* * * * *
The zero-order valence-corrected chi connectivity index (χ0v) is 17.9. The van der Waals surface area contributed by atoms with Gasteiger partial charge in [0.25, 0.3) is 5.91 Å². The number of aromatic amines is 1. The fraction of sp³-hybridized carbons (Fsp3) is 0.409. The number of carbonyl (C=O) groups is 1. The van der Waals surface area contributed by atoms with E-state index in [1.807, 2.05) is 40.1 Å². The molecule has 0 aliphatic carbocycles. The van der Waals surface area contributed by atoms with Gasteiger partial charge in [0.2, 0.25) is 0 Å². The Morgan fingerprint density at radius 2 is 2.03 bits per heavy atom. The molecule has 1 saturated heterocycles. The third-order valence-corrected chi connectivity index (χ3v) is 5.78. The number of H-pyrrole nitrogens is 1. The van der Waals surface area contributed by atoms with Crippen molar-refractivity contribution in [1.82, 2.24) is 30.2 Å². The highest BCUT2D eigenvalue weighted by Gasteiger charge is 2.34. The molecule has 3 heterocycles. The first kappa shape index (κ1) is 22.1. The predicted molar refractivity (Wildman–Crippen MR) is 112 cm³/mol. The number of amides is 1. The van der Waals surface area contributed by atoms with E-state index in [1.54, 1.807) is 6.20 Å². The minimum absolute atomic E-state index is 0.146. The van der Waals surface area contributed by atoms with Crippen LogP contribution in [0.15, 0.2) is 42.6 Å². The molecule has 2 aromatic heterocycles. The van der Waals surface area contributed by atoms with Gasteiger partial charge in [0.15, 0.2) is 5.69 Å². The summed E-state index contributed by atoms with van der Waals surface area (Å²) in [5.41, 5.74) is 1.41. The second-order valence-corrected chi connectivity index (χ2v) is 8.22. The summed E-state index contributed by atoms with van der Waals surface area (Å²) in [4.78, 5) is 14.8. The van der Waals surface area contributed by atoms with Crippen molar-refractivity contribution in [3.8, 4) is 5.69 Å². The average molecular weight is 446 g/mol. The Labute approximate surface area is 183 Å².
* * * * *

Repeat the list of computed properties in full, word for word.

The zero-order valence-corrected chi connectivity index (χ0v) is 17.9. The van der Waals surface area contributed by atoms with Gasteiger partial charge in [0.25, 0.3) is 5.91 Å². The number of aromatic amines is 1. The fraction of sp³-hybridized carbons (Fsp3) is 0.409. The number of carbonyl (C=O) groups is 1. The van der Waals surface area contributed by atoms with E-state index in [1.807, 2.05) is 40.1 Å². The molecule has 0 aliphatic carbocycles. The van der Waals surface area contributed by atoms with Gasteiger partial charge in [0.2, 0.25) is 0 Å². The Morgan fingerprint density at radius 2 is 2.03 bits per heavy atom. The molecule has 1 saturated heterocycles. The third-order valence-corrected chi connectivity index (χ3v) is 5.78. The number of H-pyrrole nitrogens is 1. The van der Waals surface area contributed by atoms with Crippen molar-refractivity contribution in [1.82, 2.24) is 30.2 Å². The highest BCUT2D eigenvalue weighted by Gasteiger charge is 2.34. The molecule has 3 heterocycles. The first kappa shape index (κ1) is 22.1. The predicted molar refractivity (Wildman–Crippen MR) is 112 cm³/mol. The number of amides is 1. The van der Waals surface area contributed by atoms with E-state index in [1.54, 1.807) is 6.20 Å². The minimum absolute atomic E-state index is 0.146. The van der Waals surface area contributed by atoms with Crippen LogP contribution in [0.15, 0.2) is 42.6 Å². The molecule has 2 aromatic heterocycles. The van der Waals surface area contributed by atoms with Gasteiger partial charge in [0.15, 0.2) is 5.69 Å². The summed E-state index contributed by atoms with van der Waals surface area (Å²) in [5.41, 5.74) is 1.41. The second-order valence-corrected chi connectivity index (χ2v) is 8.22. The summed E-state index contributed by atoms with van der Waals surface area (Å²) in [4.78, 5) is 14.8. The van der Waals surface area contributed by atoms with Crippen molar-refractivity contribution in [3.8, 4) is 5.69 Å². The average molecular weight is 446 g/mol. The Labute approximate surface area is 183 Å².